There’s a big battle brewing between the “big three” US carriers and the “big three” Middle Eastern carriers, whereby the US carriers are pressuring the government to intervene.
I explained this in a post several days backed, entitled “Should The Big Three Middle Eastern Airlines Be Stopped?”
What it basically boils down to is this:
- The “big three” Middle Eastern airlines are government owned, so the US airlines claim they’re no longer competing with other airlines, but rather directly with governments
- Clearly this wouldn’t be an issue if the Middle Eastern carriers weren’t gaining so much market share; this scares the US airlines, because the growth of the Middle Eastern carriers seems endless
- Is this even really a fair complaint, when US airlines have also benefited from governments over the years?
Ultimately this comes down to a government policy debate. Should airlines that are government owned be allowed to compete with for-profit, privately owned airlines? As I’ve explained in the past, I think it’s a slippery slope. There are dozens upon dozens of government owned airlines, yet they’re only going after the “big three” Middle Eastern carriers.
While the point can’t be made if this is a government policy debate, what they’re obviously scared of isn’t that the Middle Eastern airlines are government owned as such, but rather that their goals aren’t to maximize profit for the airline, which is something US airlines can’t compete with. Instead the Middle Eastern airlines want to build up the infrastructure and accessibility of their cities/countries.
Anyway, Richard Anderson, Delta’s CEO, appeared on Richard Quest’s CNN show yesterday (Quest Means Business) to make his case for why the Open-Skies agreements need to be reworked. Here’s the segment:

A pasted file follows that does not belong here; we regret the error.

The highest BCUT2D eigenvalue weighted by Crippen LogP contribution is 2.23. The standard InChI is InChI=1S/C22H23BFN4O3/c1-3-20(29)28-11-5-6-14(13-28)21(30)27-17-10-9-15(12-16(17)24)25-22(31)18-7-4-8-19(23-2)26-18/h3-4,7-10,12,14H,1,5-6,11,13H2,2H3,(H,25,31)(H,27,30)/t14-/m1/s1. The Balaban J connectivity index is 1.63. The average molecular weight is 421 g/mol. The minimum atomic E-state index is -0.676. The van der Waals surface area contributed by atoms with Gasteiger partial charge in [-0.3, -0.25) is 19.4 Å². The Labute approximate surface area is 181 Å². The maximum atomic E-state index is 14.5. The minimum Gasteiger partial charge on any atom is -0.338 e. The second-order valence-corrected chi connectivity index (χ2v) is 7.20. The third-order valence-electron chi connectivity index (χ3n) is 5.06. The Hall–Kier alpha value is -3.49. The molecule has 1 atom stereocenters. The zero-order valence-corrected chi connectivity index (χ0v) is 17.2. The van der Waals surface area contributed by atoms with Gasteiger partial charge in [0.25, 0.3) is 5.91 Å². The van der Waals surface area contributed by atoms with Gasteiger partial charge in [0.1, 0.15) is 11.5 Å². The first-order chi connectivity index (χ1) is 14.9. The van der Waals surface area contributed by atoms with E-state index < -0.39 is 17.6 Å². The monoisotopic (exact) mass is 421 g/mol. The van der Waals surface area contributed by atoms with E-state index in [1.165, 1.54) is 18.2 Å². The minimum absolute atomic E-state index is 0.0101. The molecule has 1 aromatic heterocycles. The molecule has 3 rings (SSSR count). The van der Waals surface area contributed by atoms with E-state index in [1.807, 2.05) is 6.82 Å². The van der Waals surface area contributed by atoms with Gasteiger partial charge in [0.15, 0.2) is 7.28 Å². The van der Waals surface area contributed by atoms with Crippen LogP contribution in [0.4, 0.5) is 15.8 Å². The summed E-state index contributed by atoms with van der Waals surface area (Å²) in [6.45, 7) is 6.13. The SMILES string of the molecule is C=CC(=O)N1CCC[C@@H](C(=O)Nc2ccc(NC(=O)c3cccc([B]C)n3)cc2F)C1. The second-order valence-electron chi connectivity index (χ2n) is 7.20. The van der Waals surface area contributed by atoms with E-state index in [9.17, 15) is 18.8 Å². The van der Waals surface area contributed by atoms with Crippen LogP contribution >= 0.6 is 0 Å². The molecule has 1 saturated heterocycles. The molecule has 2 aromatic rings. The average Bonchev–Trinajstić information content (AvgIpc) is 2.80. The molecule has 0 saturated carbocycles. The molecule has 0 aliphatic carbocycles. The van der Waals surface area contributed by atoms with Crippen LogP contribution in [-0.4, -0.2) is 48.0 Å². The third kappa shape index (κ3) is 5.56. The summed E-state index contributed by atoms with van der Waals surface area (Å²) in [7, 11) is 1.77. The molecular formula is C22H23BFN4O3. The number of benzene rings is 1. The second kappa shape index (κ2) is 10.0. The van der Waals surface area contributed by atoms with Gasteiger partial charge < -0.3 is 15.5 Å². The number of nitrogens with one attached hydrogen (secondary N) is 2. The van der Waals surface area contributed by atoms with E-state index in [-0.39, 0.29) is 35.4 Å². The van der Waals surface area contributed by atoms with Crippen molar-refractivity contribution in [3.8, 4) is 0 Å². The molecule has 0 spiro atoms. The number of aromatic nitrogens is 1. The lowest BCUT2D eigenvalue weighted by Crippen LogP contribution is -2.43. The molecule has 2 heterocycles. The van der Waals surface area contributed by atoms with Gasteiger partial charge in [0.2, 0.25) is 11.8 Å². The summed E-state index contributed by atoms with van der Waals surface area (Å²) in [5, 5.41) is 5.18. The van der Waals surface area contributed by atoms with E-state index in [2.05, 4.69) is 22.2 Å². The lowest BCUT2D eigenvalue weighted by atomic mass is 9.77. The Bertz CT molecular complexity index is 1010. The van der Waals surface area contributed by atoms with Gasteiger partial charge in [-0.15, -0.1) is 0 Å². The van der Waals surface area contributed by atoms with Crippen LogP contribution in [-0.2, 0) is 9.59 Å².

My impression of Richard Anderson has always been that he’s a really bright guy, though this segment left me shaking my head, especially towards the end when he said:
“It’s a great irony to have the United Arab Emirates from the Arabian peninsula talk about that given the fact that our industry was really shocked by the terrorism of 9/11 which came from terrorists from the Arabian peninsula that caused us to go through a massive restructuring.”
In fairness, Richard Quest is a really bright guy and asked some fantastic questions, though you’d think Delta’s CEO wouldn’t be so easily stumped.
As I’ve said before, I think the truth is in the middle. If the US airlines want to go after the “big three” Middle Eastern carriers, they really have to go after all airlines that are government owned. And if they do, that’s a slippery slope. Where does it stop — if they’re 100%, 50%, or 5% government owned?
At the same time I don’t buy the rebuttal of the Middle Eastern carriers saying “well, the US airlines just need to learn to compete on service.”
So while I’m all for fair competition, I think I side with the Middle Eastern carriers here. Part of competing in the global airline industry means accepting that life sometimes isn’t fair and that not all airlines are on a level playing ground, from staffing costs to capital to profit goals.
But if the argument is that it’s not “fair” to compete with government owned airlines, it hardly seems fair to single just three airlines out.
What do you think?